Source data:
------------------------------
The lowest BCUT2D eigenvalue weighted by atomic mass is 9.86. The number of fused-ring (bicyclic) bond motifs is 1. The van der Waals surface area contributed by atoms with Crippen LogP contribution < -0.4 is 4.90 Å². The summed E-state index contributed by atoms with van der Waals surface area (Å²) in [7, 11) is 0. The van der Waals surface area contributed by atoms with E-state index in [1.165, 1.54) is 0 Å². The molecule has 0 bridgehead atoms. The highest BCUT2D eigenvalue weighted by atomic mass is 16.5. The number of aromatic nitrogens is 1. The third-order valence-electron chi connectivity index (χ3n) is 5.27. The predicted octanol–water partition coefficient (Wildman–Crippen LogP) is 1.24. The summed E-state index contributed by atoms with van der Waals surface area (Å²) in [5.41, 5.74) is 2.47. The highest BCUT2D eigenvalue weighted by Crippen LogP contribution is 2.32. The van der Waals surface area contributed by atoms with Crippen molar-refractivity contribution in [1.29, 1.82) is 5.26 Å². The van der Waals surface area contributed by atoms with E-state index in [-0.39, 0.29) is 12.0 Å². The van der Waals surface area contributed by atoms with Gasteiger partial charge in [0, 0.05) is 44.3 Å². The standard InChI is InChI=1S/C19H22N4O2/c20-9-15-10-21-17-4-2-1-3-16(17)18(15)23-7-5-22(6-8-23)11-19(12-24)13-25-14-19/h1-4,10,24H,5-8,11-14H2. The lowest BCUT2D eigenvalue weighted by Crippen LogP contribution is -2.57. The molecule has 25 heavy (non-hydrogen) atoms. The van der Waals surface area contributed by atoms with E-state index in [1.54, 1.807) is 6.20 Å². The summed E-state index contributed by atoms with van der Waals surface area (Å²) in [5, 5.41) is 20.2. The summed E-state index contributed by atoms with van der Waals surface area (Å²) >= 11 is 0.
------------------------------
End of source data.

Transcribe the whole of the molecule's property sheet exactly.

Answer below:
The lowest BCUT2D eigenvalue weighted by atomic mass is 9.86. The number of fused-ring (bicyclic) bond motifs is 1. The van der Waals surface area contributed by atoms with Crippen LogP contribution < -0.4 is 4.90 Å². The summed E-state index contributed by atoms with van der Waals surface area (Å²) in [7, 11) is 0. The van der Waals surface area contributed by atoms with E-state index in [1.165, 1.54) is 0 Å². The molecule has 0 bridgehead atoms. The highest BCUT2D eigenvalue weighted by atomic mass is 16.5. The number of aromatic nitrogens is 1. The third-order valence-electron chi connectivity index (χ3n) is 5.27. The predicted octanol–water partition coefficient (Wildman–Crippen LogP) is 1.24. The summed E-state index contributed by atoms with van der Waals surface area (Å²) in [5.41, 5.74) is 2.47. The highest BCUT2D eigenvalue weighted by Crippen LogP contribution is 2.32. The van der Waals surface area contributed by atoms with Crippen molar-refractivity contribution in [1.29, 1.82) is 5.26 Å². The van der Waals surface area contributed by atoms with E-state index in [-0.39, 0.29) is 12.0 Å². The van der Waals surface area contributed by atoms with Gasteiger partial charge in [0, 0.05) is 44.3 Å². The standard InChI is InChI=1S/C19H22N4O2/c20-9-15-10-21-17-4-2-1-3-16(17)18(15)23-7-5-22(6-8-23)11-19(12-24)13-25-14-19/h1-4,10,24H,5-8,11-14H2. The lowest BCUT2D eigenvalue weighted by Crippen LogP contribution is -2.57. The molecule has 25 heavy (non-hydrogen) atoms. The van der Waals surface area contributed by atoms with E-state index in [1.54, 1.807) is 6.20 Å². The summed E-state index contributed by atoms with van der Waals surface area (Å²) in [5, 5.41) is 20.2. The summed E-state index contributed by atoms with van der Waals surface area (Å²) >= 11 is 0.